Sustaining Nature in Urban Environments

Sustaining Nature in Urban Environments

With approximately half of the world's population living in cities, it's not surprising that in recent years architects and city planners alike, have been searching for new and innovative ways to preserve open green spaces. In this article we explore the various efforts that architects and urban designers are taking in order to provide us with a greener urban future.


Vertical Forest Movement

Perhaps one of the most well-known and remarkable projects is the Bosco Verticale Towers which are located in Milan, Italy and are designed by Boeri Studio. When the towers opened in October of 2014, they revolutionized what it meant to have green space in the city.

According to Twisted Sifter, the towers shown above have heights of 110 metres (360 ft) and 76 metres (249 ft) respectively and host 900 trees (each measuring 3, 6 or 9 meters or 10-30ft) and over 2,000 plants from a wide range of shrubs and floral plants. The living facade means that the exterior of the building is constantly evolving, changing colours, and offering residents an ever-changing view of the cityscape.

Since it’s completion, the Bosco Verticale has won multiple awards such as the "International High-rise Award" and the "2015 Best Tall Building Worldwide." The growing achievements of the building has led Stefano Boeri to pitch similar building designs to other areas of the world with it’s first in Asia slated for completion in 2018. If you're interested in learning more about the Vertical Forest movement, you can do so here.


Vertical Farms

While Stefano Boeri is focusing on vertical forests, some architects want to take sustainability one step further by introducing vertical farming that could alleviate some local demand on the produce supply in cities. Southern California designer Brandon Martella has designed the first vertical farm proposed for downtown San Diego. As part of the Live Share Grow community which is dedicated to reverse the harmful effects of urbanization, the development could potentially provide up to 10% of the city's produce and enhance the community with vibrant work spaces and living quarters.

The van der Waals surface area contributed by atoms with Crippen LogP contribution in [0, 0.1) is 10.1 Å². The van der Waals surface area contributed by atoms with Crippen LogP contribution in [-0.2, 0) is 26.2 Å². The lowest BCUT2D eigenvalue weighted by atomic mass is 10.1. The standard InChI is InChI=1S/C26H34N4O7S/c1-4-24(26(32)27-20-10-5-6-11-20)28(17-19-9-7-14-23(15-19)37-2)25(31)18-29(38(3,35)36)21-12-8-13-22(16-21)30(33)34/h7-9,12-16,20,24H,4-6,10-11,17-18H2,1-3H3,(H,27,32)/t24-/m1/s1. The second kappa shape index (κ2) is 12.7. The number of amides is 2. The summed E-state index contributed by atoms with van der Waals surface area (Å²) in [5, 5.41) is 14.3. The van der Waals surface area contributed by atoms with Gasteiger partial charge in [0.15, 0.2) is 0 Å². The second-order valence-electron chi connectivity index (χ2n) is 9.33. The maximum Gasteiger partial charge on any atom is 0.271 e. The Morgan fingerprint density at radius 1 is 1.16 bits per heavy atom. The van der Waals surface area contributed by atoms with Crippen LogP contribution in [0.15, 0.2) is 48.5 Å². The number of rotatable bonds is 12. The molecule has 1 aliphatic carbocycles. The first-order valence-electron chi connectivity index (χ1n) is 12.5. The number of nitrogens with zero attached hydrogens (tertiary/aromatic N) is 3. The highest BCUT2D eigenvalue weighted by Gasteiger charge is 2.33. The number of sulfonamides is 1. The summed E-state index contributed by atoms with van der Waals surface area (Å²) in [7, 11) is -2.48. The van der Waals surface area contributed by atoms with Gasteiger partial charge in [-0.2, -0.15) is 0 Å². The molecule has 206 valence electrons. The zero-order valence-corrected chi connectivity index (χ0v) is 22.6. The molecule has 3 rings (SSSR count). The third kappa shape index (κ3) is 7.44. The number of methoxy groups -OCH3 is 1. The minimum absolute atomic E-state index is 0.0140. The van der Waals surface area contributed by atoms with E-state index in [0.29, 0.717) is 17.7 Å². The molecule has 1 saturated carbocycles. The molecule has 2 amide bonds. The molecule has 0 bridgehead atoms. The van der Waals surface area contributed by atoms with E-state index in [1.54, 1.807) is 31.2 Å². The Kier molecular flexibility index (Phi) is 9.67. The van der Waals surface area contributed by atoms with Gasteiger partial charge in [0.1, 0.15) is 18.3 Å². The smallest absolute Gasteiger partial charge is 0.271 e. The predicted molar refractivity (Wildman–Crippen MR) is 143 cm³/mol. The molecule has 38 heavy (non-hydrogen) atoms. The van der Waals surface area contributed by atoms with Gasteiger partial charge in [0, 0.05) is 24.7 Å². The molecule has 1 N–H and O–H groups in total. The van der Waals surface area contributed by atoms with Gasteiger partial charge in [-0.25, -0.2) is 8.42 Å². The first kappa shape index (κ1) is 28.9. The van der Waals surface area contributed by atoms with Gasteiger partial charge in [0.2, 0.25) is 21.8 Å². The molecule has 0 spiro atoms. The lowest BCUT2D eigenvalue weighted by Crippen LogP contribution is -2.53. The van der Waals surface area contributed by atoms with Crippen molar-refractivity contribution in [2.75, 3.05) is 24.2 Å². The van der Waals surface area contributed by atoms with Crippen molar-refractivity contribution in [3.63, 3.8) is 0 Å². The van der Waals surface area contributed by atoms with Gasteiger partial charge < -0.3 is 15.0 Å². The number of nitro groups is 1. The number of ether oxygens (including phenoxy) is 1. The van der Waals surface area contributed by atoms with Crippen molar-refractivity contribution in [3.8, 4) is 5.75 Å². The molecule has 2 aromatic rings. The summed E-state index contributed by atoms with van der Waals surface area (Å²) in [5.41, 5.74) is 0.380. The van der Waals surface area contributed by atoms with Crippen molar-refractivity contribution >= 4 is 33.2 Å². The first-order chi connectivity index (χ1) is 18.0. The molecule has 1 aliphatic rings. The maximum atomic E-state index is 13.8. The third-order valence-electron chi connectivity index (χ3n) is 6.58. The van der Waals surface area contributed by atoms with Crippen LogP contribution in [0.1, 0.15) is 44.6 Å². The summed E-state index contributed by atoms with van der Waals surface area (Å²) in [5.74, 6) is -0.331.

Replacing What's Lost

While Apple is famously known for their tech products, they have been gaining even more attention because of their sustainable building methods. Despite Apple's Campus 2 being located in Cupertino, California, the approximately 7,000 trees being planted around the campus will make it look as if it is in the middle of a forest. In the video above you can learn more about their additional sustainable approaches and see progress on the building which opened in April 2017.  

You can also read about other tech companies going green in our article found here.


Mapping Out the Green

image © Pixabay

image © Pixabay

While it’s easy to learn about environmental initiatives from larger companies, it can be more difficult to find information regarding individual cities. Luckily, a tech company that was curious about green coverage, developed a website called Treepedia where you can see how green your city is. Their aim with the website is to create awareness of green initiatives and spark public interest in investing for more greenery in their town. If you’re curious about how green your city is, you can learn about it in our article here.


Rooftop Green Spaces

image © Pixabay

image © Pixabay

While the website acts as guiding force to get individuals thinking about green spaces, ultimately individuals want to see what initiatives have already taken place in their city. On their search, they are less likely to find one of the more elaborate plans like a vertical forest or an essentially replanted forest, but rather a rooftop green space. This is perhaps one of the most common ways that urban designers combat urbanization and a way that we can see continuing far into the future. 


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